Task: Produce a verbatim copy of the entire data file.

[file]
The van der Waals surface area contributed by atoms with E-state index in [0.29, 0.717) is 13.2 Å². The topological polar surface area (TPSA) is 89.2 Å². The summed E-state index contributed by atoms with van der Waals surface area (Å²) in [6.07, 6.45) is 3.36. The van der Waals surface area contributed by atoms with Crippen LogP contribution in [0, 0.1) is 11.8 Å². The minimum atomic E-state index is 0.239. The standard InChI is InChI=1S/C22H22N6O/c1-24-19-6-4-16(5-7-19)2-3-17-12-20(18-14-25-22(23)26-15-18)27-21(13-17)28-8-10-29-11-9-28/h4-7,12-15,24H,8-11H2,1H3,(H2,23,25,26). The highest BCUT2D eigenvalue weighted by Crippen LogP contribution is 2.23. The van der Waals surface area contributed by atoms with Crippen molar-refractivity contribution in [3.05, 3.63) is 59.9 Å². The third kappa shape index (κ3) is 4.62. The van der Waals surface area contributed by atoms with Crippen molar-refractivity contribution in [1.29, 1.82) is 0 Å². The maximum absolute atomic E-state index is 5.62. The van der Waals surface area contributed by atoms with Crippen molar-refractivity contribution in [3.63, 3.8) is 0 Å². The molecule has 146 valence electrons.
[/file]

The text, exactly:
The van der Waals surface area contributed by atoms with E-state index in [0.29, 0.717) is 13.2 Å². The topological polar surface area (TPSA) is 89.2 Å². The summed E-state index contributed by atoms with van der Waals surface area (Å²) in [6.07, 6.45) is 3.36. The van der Waals surface area contributed by atoms with Crippen LogP contribution in [0, 0.1) is 11.8 Å². The minimum atomic E-state index is 0.239. The standard InChI is InChI=1S/C22H22N6O/c1-24-19-6-4-16(5-7-19)2-3-17-12-20(18-14-25-22(23)26-15-18)27-21(13-17)28-8-10-29-11-9-28/h4-7,12-15,24H,8-11H2,1H3,(H2,23,25,26). The highest BCUT2D eigenvalue weighted by Crippen LogP contribution is 2.23. The van der Waals surface area contributed by atoms with Crippen molar-refractivity contribution in [3.05, 3.63) is 59.9 Å². The third kappa shape index (κ3) is 4.62. The van der Waals surface area contributed by atoms with Crippen molar-refractivity contribution in [1.29, 1.82) is 0 Å². The maximum absolute atomic E-state index is 5.62. The van der Waals surface area contributed by atoms with Crippen molar-refractivity contribution in [3.63, 3.8) is 0 Å². The molecule has 146 valence electrons.